Samsung Galaxy S4 Zoom Review
Samsung, whose goal appears to be presence in each and every niche mobile segment, decided to beat the onslaught of cameraphones to market with the Galaxy S4 Zoom.
Despite the flagship branding, we'd have to admit that the S4 Zoom seems to be first a shooter and then a phone. S4 Zoom jibes very similar in design to Samsung's last year's dedicated camera - the Galaxy Camera - with the same 16 MP resolution and Xenon flash, but tones the optical zoom down to 10x, instead of the 21x on the Galaxy Camera, in order to keep the size relatively in check. On paper we have the first phone with a 10x optical zoom, but did Samsung manage to make a true cameraphone, or did it simply slap a phone on the back of a camera? Read on to find out...
In the box
- In-ear stereo headphones (Samsung GH59-11720A)
- Wall charger
- MicroUSB cable
- Warranty and information leaflets
In short, we get a Galaxy S4 Mini at the front, and a compact point-and-shoot Samsung camera on the back, and that's the best way to describe what you can expect from the Galaxy S4 Zoom design concept.
The “phone” is rather bulky at 15.4mm because of the grip bulge and huge protruding lens with a zoom ring at the back, where the thickness goes up to a full 25mm. Talking on this thing or simply carrying it around is no different than trying to hold and talk with a compact consumer camera. Working the screen with that giant lens protrusion on the back is not comfortable with one hand, too, but at least you've got a good grip while talking, resting your index finger against the zoom ring.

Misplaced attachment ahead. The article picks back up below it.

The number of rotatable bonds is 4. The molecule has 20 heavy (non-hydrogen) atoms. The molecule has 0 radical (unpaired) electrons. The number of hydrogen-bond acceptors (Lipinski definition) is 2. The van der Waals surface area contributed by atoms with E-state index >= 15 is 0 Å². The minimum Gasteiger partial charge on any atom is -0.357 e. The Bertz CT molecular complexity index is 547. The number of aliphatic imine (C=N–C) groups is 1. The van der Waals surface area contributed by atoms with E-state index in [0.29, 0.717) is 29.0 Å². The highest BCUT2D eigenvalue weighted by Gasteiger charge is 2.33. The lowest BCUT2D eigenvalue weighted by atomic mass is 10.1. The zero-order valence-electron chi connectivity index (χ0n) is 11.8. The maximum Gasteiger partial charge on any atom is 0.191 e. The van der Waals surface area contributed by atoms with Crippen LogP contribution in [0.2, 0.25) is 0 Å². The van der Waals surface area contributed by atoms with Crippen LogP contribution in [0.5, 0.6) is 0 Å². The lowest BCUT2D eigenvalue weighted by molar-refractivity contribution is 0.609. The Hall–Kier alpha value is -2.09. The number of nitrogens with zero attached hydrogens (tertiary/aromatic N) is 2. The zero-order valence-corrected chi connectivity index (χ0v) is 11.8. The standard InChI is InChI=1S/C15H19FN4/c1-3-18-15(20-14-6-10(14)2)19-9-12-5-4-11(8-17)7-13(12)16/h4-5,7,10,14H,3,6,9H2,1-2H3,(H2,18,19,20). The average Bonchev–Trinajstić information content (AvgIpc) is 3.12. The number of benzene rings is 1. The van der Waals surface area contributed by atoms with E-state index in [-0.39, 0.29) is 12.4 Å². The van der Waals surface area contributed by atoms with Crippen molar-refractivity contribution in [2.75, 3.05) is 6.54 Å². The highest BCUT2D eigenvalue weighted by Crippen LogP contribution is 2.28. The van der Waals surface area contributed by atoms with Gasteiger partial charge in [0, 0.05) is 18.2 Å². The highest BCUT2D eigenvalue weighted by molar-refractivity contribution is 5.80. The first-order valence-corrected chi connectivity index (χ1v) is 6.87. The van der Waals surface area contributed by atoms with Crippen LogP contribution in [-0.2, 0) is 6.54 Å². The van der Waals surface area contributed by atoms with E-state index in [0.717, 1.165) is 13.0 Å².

Speaking of one-handed operation, the grip bulge on the right should be helping to use the phone as a camera, quickly framing the shot and taking it with just a few fingers gripping the phone. In reality the bump is often too small to securely grip the phone, and the on-screen shutter key is too close to the edge, so you have to grip with both hands.
physical shutter key, but it is also very close to the edge of the phone, and can't be pressed comfortably with one hand without the risk of dropping the handset. That same physical shutter button enters the camera app directly when pressed, bypassing the lock and home screens, but only when you turn the display on with the power/lock key on the right. There is no one second sleep-to-snap function like on some Xperias, for example.
Thankfully the capacitive navigational keys below the display can be turned off when you are in the camera app, so you don't worry constantly about hitting the back or context menu keys when you turn the phone sideways to take pictures.
removable battery hidden under a lid on the side of the grip bulge, and released out by a sliding mechanism. That's where the microSIM card slot is as well, while the microSD one is covered with a protective flap on the left side of the phone/bottom of the camera, where the tripod mount is, too.
There is a 4.3” 540x960 pixels Super AMOLED display on the phone, just like with the S4 Mini, so you can rest assured it has great viewing angles, deep blacks and pretty saturated colors. The disadvantages are cold default colors and low brightness levels, which make framing a shot outside under direct sunlight a sad affair.
The display settings let you change the image modes, though – from Dynamic, through Standard and Movie, to the Professional Photo option that according to Samsung represents directly a standardized color gamut, though it's not clear whether the sRGB gamut, or the much wider Adobe RGB one.
Samsung has graced the display with the super-sensitive tech that allows you to operate it with gloves, so working the camera app on that ski trip won't be an issue.